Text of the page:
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Former commissioner David Stern wants NBA to get rid of marijuana ban

Stern thinks the legality of the drug should be based on state laws and not be restricted by the NBA.

'Kareem: Minority Of One' New York Premiere Photo by Brad Barket/Getty Images

Former commissioner David Stern believes that the NBA should remove marijuana from its banned substances list and treat it the same as states, he said in an Uninterrupted mini-documentary, The Concept of Cannabis. The documentary was produced by former NBA player, Al Harrington.

“I’m now at the point where, personally, I think (marijuana) probably should be removed from the ban list,” Stern said. “I think there is universal agreement that marijuana for medical purposes should be completely legal.”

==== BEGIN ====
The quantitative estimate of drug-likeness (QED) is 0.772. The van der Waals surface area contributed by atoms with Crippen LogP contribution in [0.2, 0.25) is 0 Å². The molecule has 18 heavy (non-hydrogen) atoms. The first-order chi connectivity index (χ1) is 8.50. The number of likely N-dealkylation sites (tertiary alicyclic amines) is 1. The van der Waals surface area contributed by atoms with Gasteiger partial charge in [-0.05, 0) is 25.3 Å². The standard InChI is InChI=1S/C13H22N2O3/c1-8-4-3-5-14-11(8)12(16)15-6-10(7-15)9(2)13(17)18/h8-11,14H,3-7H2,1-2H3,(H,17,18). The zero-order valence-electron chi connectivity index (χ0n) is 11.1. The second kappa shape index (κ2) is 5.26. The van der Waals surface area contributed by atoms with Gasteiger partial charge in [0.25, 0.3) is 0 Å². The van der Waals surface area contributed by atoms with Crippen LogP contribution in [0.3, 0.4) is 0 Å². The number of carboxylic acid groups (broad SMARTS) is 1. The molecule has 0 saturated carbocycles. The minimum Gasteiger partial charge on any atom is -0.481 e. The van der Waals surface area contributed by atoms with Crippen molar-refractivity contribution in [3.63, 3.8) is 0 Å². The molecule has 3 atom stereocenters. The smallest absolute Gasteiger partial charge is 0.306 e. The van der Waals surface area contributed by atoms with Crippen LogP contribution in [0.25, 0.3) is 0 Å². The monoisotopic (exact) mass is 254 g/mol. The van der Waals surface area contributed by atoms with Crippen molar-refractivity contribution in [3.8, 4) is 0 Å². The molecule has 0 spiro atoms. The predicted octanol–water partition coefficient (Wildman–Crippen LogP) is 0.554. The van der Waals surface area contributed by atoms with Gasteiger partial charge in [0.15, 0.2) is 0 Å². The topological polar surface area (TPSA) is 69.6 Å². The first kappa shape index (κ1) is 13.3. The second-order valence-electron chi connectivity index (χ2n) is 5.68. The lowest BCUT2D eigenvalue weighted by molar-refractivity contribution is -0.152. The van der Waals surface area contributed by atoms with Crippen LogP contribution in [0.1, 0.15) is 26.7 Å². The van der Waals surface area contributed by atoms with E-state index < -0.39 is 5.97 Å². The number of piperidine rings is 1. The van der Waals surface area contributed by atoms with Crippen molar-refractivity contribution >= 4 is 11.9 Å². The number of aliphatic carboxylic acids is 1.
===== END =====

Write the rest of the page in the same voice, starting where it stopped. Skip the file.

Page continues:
Marijuana is currently legal in all forms in eight states and the District of Columbia, and decriminalized or allowed for medicinal purposes is many more. The NBA, however, currently has a strict ban on all types of marijuana — although it has a three-strike penalty program that doesn’t lead to a suspension until failing a drug test for a third time.

NBA spokesman Mike Bass responded to Stern’s latest comments in a message to SB Nation:

"While Commissioner Silver has said that we are interested in better understanding the safety and efficacy of medical marijuana, our position remains unchanged regarding the use by current NBA players of marijuana for recreational purposes."

The 75-year-old Stern ran the league from 1984 to 2014, and during his time, the NBA had harsh penalties on weed usage. Stern said players approached the league and said other players went into games while high, something that at least one player, Stephen Jackson, has fessed up to. However, Stern’s mind has apparently changed on the topic.

“I think we have to change the collective bargaining agreement and let you do what is legal in your state,” Stern said. “If marijuana is now in the process of being legalized, I think you should be allowed to do what’s legal in your state. So now I think it’s up to the sports leagues to anticipate where this is going and maybe lead the way.”